Although not as widely known about today, John Lydgate was one of the literary celebrities of the late fourteenth and early fifteenth centuries. A near contemporary and great admirer of Geoffrey Chaucer, Lydgate’s poetry is perhaps better known today for its length rather than its quality. However, at the height of his fame he was commission by royalty and representatives of many of the most ancient noble families of medieval England. Little enough is known about the man himself, except that he spent most of his life in the nearby monastery at Bury St Edmund’s, and that he was born and brought up in the humble parish of Lidgate. Was this inscription then created by ‘the’ John Lidgate? Is this one more surviving piece of text by a medieval
literary superstar? Well, we can never really be certain. All we really can say is that it is the right name, in the right place, at the right time – and created by someone very used to using Latin and the writing arts. Beyond that, no matter how great the temptation, we really cannot go.
Whilst the walls of our beautiful churches can occasionally be found to contain the names of our medieval forebears, it is far more common to find yourself looking at images of people upon the walls. If you stare at the stonework hard enough, you’ll often find the stones staring right back at you. In almost every church that contains early graffiti you will come across faces, portraits and even, at sites such as Kedington, full length figures of elegantly dressed medieval men and women. At Stoke-by-Clare a series of little faces are to be found cut into the wall’s surface, each either shown singing or playing a musical instrument. Although several are now quite worn and degraded, it is thought that they might represent members of the medieval choir, or perhaps musicians associated with one of the many festivals of the medieval church. And very, very rarely it is possible to discover the actual music that this long departed choir may have sung. Although one of the very rarest type of graffiti inscriptions to be found, medieval music has been recorded at many of the larger sites such as St Albans and Norwich cathedrals, and even more rarely in smaller parish churches such as Steeple Bumpstead and Lidgate. This doesn’t of course mean that music was any less important within the smaller parish churches than within the monumental cathedrals. It is simply a reflection of the fact that music in the medieval parish would very much be taught in a more personal one-to-one manner, with the teaching of more formal musical notation largely confined to the larger monastic establishments. It is no coincidence that many of our still famous singing schools are still to be found attached to medieval cathedrals.
Alongside the imagery of the lower orders of the medieval world are occasionally to be found those of the very highest. A large number of inscriptions have been recorded that are clearly related to the nobility and their heraldry, with heraldic shields and armorial crests being found at many churches. These can range from the simple stylised shields at Finchingfield and Belchamp Walter, to elaborately carved coat of arms at churches such as Troston. At a few sites such as Worlington, close to the Norfolk/Suffolk border, detailed inscriptions of heraldic lions and other beasts are clearly depictions of known coats of arms, whilst others at sites such as Bures are far more generic in nature. Exactly who created these inscriptions, as with so many other types of early graffiti, is unclear. Were they created by the nobility themselves, or by the lower orders seeking to emulate them or show some form of allegiance? Again, it is likely that we will never know for sure. What is clear is that these graffiti inscriptions appear to reflect many aspects of medieval life, and sometimes produce as many questions as they do answers.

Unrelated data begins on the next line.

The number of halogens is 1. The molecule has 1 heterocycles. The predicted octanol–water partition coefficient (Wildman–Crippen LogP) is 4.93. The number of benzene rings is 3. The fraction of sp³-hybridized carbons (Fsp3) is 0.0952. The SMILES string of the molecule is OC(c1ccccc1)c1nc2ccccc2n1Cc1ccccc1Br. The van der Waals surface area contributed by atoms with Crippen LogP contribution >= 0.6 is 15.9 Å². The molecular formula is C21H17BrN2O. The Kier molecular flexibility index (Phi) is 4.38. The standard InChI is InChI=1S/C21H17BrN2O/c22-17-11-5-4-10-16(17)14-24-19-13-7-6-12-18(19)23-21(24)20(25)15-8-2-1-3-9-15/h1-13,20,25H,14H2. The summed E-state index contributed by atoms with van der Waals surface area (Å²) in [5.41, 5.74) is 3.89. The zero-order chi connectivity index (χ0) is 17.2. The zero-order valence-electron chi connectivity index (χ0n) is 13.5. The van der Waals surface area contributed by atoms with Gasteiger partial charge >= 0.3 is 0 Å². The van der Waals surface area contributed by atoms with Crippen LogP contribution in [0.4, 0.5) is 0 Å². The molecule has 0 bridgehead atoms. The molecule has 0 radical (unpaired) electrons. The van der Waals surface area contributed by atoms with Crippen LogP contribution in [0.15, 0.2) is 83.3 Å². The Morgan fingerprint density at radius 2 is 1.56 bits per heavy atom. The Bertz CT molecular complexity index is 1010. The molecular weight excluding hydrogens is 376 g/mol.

From an archaeological perspective these discoveries are a fascinating insight into the real lives of those people who lived in the medieval parish and worshipped in the village church. For the vast majority of the medieval parish, the church building was the focus for both their social and religious life. It was a symbol of local pride, of Church authority and religious salvation. The church building formed the central core of parish life. For the common people of the parish, life within the community began at its font, marriages took place within its porch and vigils for the dead were watched beneath its roof. And yet, despite playing such a fundamental role in the rights of passage of countless generations of commoners, we still know very little of how these individuals, the vast majority of the medieval congregation, actually interacted with the church on a physical level. Their voice is a largely silent one.
In the majority of areas of medieval history the evidence that survives tends largely to relate to the elite. The interior of the surviving churches, their stained glass, alabaster tombs and monumental brasses tell us only about those who created them or caused them to be created. In most instances this is either the upper classes of the parish or, in the case of larger institutions, the nobility of the surrounding locality. They evidence trends and styles, the hopes and ambitions, of those in a position to cause such lasting memorials to be fashioned; quite simply, those who had the money to buy the immortality of alabaster. Where here then is the voice of those who worked the parish land, who worshipped in this splendid monument to their betters? Where then can we find a voice for the commonality of medieval England?
This then is perhaps the most unique aspect of the discoveries being made by the surveys: the surviving images and inscriptions cross the boundaries of wealth and class. They can have easily been created by a commoner, priest or nobleman. They can have easily been inscribed by man, woman or child. In this they are unique and, as such, they can be regarded as truly reflecting the hopes, fears, humour and ambitions of the people of the medieval parish.
Matthew Champion is a freelance archaeologist and is currently Project Director of the Norfolk and Suffolk Medieval Graffiti Surveys. His latest book, ‘Medieval Graffiti: the lost voices on England’s churches’, was published by the Ebury Press in July 2015.
1. Lidgate Church
2. Lidgate Windmill
3. Lidgate Music
4. John Lydgate
5. Lidgate Circle
6. Bures Compass Drawn
7. Belchamp Walter Shield
8. Finchingfield Dragon
9. Cowlinge Ship
10. Worlington Shield
11. Troston Shield
12. Clare Pentangle
13. Kedington Figure
14. Kedington Sword
15. Cowlinge Text
17. Stoke by Clare Figure
18. Stoke by Clare Figure